By the time we get to the middle ages, the church is firmly anti-dream and great philosophers like Descartes, Spinoza and others, begin to grapple with dreams, reality, consciousness, the dualism of mind and body and more, but always in the shadow of the church and the long history of attitudes towards dreams that preceded it.

Tracing our dream origins is a useful exercise so that we know where we came from and how we got here. But in the global village in which we now live, together with world knowledge that is available with the click of a mouse, I think it’s important to be open to incorporating the wisdom of the world’s dreaming traditions to get insight into our own dream mysteries. Perhaps this is your goal too.

painting-hermes-sm

For example, in ancient Greece there was a god you might have heard of- Hermes, the “Divine Messenger, who was called “The friendliest of gods to men.” He was the herald and interpreter for the more remote Olympians, speeding back and forth between the surface world and the spirit worlds in his winged sandals. He presided over chance encounters and happy coincidences… You will often encounter him in border areas, places of transition and the border zone between sleep and waking.” [Moss]. So it was that in the Greek city of Pharai that stood a statue of Hermes where the following practice unfolded:

You bring a question to Hermes, anything from, “Will I recover?” to “Should I do business with Antony?” But first you would bring oil for the lamps, incense or other offerings to show respect to the god. When you are ready, and keeping your question only between you and Hermes, you whisper your question into the right ear of Hermes’ statue. You then cover your ears to block out noise as you move into the market place. As soon as you arrive, you uncover your ears and the first human speech you overhear will give you the answer to your question. So this ancient practice, put people and every-day conversation in position of doing the gods’ work, delivering messages to seekers or dreamers, without even knowing it. Is it superstition? Synchronicity? Fast forward more than 2000 years.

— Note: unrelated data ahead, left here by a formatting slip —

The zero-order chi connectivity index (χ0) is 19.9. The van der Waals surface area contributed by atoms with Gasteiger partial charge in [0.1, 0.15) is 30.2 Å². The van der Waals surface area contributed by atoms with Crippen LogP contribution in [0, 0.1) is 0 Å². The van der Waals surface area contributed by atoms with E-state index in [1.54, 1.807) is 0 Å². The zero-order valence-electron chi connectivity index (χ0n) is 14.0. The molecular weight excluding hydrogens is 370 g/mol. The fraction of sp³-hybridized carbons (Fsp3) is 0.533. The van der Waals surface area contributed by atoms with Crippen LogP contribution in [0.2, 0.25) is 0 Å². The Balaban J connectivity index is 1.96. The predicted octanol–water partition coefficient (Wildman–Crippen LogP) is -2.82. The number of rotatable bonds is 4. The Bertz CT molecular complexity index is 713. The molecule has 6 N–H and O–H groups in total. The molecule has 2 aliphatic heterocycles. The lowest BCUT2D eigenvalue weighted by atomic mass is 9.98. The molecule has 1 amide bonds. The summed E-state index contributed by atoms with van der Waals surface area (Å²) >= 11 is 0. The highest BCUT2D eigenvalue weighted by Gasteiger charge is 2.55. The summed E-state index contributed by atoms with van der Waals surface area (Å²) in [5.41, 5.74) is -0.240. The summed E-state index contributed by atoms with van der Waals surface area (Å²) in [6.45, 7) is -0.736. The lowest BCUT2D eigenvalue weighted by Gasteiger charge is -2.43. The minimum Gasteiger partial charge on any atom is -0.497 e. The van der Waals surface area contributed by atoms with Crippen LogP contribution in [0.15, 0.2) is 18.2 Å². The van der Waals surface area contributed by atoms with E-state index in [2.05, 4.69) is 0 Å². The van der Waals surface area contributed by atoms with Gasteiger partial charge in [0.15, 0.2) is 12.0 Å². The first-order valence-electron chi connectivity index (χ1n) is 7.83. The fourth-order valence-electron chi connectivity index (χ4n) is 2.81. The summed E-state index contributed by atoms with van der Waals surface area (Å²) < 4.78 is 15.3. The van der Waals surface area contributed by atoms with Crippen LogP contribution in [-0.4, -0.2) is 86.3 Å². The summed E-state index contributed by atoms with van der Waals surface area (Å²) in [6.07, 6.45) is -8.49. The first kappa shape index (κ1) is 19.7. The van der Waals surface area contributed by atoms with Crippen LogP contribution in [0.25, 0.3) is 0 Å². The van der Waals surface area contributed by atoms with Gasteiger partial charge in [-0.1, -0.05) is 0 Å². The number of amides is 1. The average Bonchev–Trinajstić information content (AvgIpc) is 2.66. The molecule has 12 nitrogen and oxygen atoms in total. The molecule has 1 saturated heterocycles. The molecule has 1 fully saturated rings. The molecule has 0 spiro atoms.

A Mystery

A dreamer in one of my dream groups shared the following dream:

I am being laid off from my job. I knew I had done my best. I was doing an excellent job and I was happy. I demanded to know the reason. It turned out that someone had submitted changes to my contract and that I could be terminated on the spot without reason. I saw a piece of lined paper with the changes to the contract. I knew I was supposed to learn and realize something from this. The word BLEEDEN appeared on the paper I knew it was him [the one who had changed the contract] and woke up feeling ok.

 The dreamer had no clue as to the name of this man, Bleeden, and had absolutely no associations that came to her from either the word [bleed] or the dream character who was changing the terms of her contract nor was it anyone she had ever met in waking life. We worked on the dream from many angles and no projections from the group resonated for her and trying to find a message from the dream produced no “aha” of connection or insight. But I knew.

Bleeden was my maiden name, a name that I never used, as I went by my stepfather’s last name. The dreamer had no way of knowing the name I was born with, and I had never discussed my childhood with her. We were not social friends and she didn’t know anything about my relationship with my father.

In the dream she said, “I knew I had done my best.” The back-story that she didn’t know was that my father had died suddenly leaving me with a lot of unfinished business and questions when I discovered that he had cut me out of his will. I believe that her dream was a message to me to help me finally lay him to rest. It told me that on a soul level, whatever “Sacred Contract” we originally had, he had changed the terms of the contract and it had nothing to do with me or the kind of daughter I was. As the dreamer stated, “I had done an excellent job”.

When we have dreams that make absolutely no sense to us, a dream in which we have no associations to at all, we have to ask the question, “Whose dream message is this?” We may not actually be the one for whom the dream message is intended. And these dreams- all dreams- need to be shared so the message can be delivered!